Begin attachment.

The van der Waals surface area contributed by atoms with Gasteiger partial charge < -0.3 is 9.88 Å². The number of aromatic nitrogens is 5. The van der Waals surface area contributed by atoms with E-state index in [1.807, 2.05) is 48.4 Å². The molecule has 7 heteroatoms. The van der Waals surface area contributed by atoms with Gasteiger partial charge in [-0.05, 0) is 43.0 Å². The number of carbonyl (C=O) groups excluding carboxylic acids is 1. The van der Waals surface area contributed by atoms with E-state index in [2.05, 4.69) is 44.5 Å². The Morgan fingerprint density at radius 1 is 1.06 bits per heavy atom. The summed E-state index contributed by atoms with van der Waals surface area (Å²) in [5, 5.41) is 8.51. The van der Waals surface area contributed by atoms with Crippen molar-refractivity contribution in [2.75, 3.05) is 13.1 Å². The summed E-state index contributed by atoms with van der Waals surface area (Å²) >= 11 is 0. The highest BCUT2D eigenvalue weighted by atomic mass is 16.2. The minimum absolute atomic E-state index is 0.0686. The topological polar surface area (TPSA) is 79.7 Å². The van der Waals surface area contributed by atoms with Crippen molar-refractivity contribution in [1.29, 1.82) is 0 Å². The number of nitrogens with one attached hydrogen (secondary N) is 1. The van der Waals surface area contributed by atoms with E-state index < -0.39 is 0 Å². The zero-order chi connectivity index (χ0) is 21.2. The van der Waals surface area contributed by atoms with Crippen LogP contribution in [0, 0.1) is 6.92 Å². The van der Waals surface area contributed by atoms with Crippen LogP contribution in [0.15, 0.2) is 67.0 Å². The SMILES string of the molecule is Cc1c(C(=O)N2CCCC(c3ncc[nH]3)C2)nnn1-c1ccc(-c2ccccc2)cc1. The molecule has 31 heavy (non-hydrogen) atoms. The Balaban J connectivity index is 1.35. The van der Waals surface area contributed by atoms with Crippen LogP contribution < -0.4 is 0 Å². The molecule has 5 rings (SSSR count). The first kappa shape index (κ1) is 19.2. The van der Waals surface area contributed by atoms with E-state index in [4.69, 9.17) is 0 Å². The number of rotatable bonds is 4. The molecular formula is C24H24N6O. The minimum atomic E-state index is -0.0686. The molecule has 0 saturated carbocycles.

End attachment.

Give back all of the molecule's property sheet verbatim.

The van der Waals surface area contributed by atoms with Gasteiger partial charge < -0.3 is 9.88 Å². The number of aromatic nitrogens is 5. The van der Waals surface area contributed by atoms with E-state index in [1.807, 2.05) is 48.4 Å². The molecule has 7 heteroatoms. The van der Waals surface area contributed by atoms with Gasteiger partial charge in [-0.05, 0) is 43.0 Å². The number of carbonyl (C=O) groups excluding carboxylic acids is 1. The van der Waals surface area contributed by atoms with E-state index in [2.05, 4.69) is 44.5 Å². The Morgan fingerprint density at radius 1 is 1.06 bits per heavy atom. The summed E-state index contributed by atoms with van der Waals surface area (Å²) in [5, 5.41) is 8.51. The van der Waals surface area contributed by atoms with Crippen molar-refractivity contribution in [2.75, 3.05) is 13.1 Å². The summed E-state index contributed by atoms with van der Waals surface area (Å²) >= 11 is 0. The highest BCUT2D eigenvalue weighted by atomic mass is 16.2. The minimum absolute atomic E-state index is 0.0686. The topological polar surface area (TPSA) is 79.7 Å². The van der Waals surface area contributed by atoms with Crippen molar-refractivity contribution in [1.29, 1.82) is 0 Å². The number of nitrogens with one attached hydrogen (secondary N) is 1. The van der Waals surface area contributed by atoms with E-state index < -0.39 is 0 Å². The zero-order chi connectivity index (χ0) is 21.2. The van der Waals surface area contributed by atoms with Crippen LogP contribution in [0, 0.1) is 6.92 Å². The van der Waals surface area contributed by atoms with Crippen LogP contribution in [0.15, 0.2) is 67.0 Å². The SMILES string of the molecule is Cc1c(C(=O)N2CCCC(c3ncc[nH]3)C2)nnn1-c1ccc(-c2ccccc2)cc1. The molecule has 31 heavy (non-hydrogen) atoms. The Balaban J connectivity index is 1.35. The van der Waals surface area contributed by atoms with Crippen LogP contribution < -0.4 is 0 Å². The molecule has 5 rings (SSSR count). The first kappa shape index (κ1) is 19.2. The van der Waals surface area contributed by atoms with E-state index in [4.69, 9.17) is 0 Å². The number of rotatable bonds is 4. The molecular formula is C24H24N6O. The minimum atomic E-state index is -0.0686. The molecule has 0 saturated carbocycles.